the current literature on the susceptibility of HCV to
      physical inactivation. Again, because HCV is an
      enveloped virus, general inactivation measures against
      hepatitis B virus are applicable (stable at 37� C for
      60 min but not at temperatures above 60� C; stable at
      pH 2.4 for up to 6 hours). May not be inactivated by
      UV

      SURVIVAL OUTSIDE HOST: Not known. Suspected to be
      similar to hepatitis B virus (survives in dried blood
      for long periods-weeks)

      SECTION V - MEDICAL

      SURVEILLANCE: Testing of blood samples for elevated
      liver enzyme levels, anti-HCV or direct viral RNA
      detection by PCR amplification

      FIRST AID/TREATMENT: Interferon alpha has been shown
      to have an overall beneficial effect in about 25% of
      chronic hepatitis cases; a combined treatment of
      ribavirin-interferon alpha has been reported to be
      equally effective or better than alpha interferon
      alone for treatment of chronic hepatitis

      IMMUNIZATION: Applicability of immunization not known;
      repeated infections with HCV have been demonstrated in
      an experimental chimpanzee model

      PROPHYLAXIS: None available

      SECTION VI - LABORATORY HAZARDS

      LABORATORY-ACQUIRED INFECTIONS: Medical personnel have
      slightly higher antibody prevalence to HCV than the
      general population; therefore health care workers
      handling blood are at higher risk to HCV infection,
      however, not to the same degree as HBV infection

      SOURCES/SPECIMENS: Blood and blood products.
      Transmission through sexual and casual contact is not
      well documented

      PRIMARY HAZARDS: Parenteral inoculation of blood and
      plasma products. However, over half of HCV infections
      in the United States are due to factors other than
      percutaneous exposure to HCV. These other factors are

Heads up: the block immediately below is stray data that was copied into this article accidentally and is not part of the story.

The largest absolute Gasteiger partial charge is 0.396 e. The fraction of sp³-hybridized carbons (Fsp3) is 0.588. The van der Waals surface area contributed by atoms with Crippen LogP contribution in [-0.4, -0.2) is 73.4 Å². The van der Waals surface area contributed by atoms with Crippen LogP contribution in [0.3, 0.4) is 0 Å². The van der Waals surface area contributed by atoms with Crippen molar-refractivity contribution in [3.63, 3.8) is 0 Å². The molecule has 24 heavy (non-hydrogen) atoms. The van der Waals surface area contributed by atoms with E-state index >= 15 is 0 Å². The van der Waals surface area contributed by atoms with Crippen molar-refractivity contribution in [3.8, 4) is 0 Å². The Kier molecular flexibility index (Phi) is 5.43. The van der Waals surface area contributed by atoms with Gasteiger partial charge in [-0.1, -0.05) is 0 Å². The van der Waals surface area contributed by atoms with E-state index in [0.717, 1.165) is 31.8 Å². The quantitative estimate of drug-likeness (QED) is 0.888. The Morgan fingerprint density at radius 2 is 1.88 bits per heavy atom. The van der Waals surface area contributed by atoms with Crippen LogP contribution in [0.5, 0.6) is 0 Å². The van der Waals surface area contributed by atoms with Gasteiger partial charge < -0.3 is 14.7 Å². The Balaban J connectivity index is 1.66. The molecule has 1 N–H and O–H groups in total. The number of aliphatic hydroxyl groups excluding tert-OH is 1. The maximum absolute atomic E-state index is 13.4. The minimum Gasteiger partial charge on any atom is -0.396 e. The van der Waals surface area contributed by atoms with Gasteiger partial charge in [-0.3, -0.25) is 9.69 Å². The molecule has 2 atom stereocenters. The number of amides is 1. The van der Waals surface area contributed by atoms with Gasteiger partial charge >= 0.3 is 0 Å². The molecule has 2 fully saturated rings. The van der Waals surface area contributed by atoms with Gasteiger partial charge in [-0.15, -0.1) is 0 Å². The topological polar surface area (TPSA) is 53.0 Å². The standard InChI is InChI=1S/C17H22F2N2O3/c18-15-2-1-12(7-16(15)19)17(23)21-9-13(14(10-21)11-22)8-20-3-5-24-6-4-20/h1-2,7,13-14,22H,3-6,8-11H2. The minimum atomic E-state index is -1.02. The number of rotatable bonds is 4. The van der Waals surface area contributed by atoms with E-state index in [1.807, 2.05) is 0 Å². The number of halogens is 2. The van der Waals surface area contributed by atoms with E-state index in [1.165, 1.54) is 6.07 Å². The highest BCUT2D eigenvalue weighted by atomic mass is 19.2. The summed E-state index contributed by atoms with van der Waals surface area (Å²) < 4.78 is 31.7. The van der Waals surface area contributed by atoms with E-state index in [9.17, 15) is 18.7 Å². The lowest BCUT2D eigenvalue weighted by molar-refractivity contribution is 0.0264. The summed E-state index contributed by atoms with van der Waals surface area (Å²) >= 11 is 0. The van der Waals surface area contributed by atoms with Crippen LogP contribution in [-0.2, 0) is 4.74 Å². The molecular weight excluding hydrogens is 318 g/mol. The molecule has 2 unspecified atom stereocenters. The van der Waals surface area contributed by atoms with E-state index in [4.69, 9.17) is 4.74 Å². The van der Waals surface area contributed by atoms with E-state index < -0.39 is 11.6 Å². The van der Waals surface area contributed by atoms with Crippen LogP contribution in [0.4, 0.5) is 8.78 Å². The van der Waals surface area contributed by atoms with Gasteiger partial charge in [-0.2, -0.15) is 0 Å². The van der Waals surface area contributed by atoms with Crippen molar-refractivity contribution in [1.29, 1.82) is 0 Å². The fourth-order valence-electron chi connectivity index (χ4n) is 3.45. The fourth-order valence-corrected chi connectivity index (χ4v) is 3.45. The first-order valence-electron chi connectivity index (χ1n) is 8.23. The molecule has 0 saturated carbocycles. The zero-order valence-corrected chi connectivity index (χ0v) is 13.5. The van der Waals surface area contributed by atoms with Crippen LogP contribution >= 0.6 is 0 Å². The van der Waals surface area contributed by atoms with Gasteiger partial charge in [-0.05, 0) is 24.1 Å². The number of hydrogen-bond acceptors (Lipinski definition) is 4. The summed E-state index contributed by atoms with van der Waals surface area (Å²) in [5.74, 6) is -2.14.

yet unknown

      SPECIAL HAZARDS: Needle stick with infected blood

      SECTION VII - RECOMMENDED PRECAUTIONS

      CONTAINMENT REQUIREMENTS: Containment level 2
      practices for activities utilizing infectious body
      fluids and tissues; Containment level 3 and personnel
      precautions for activities with high potential for
      droplet or aerosol production and high production
      quantities or concentrations; animal pathogen
      containment level 2 for work with non-human primates

      PROTECTIVE CLOTHING: Laboratory coat; gloves when skin
      contact is unavoidable and when working with animals;
      wrap-around gown and gloves for work in biosafety
      cabinet

      OTHER PRECAUTIONS: General needle safety precautions
      important - do not bend, break or recap needles;
      dispose directly into puncture-proof container;
      universal precautions for blood

      SECTION VIII - HANDLING INFORMATION

      SPILLS: Allow aerosols to settle; wearing protective
      clothing, gently cover spill with absorbent paper
      towel and apply 1% sodium hypochlorite (effective for
      HBV), starting at perimeter and working towards the
      centre; allow sufficient contact time (30
      min-effective for HBV) before clean-up

      DISPOSAL: Decontaminate before disposal; steam
      sterilization, chemical disinfection, incineration


      STORAGE: In sealed containers that are properly
      labelled

      SECTION IX - MISCELLANEOUS INFORMATION

      Date prepared: June, 2001

      Prepared by: Office of Laboratory Security, PPHB

      Although the information, opinions and recommendations
      contained in this Material Safety Data Sheet are
      compiled from sources believed to be reliable, we
      accept no responsibility for the accuracy,
      sufficiency, or reliability or for any loss or injury
      resulting from the use of the information. Newly
      discovered hazards are frequent and this information
      may not be completely up to date.

      Copyright �
      Health Canada, 2001

      [Material Safety Data Sheets - Index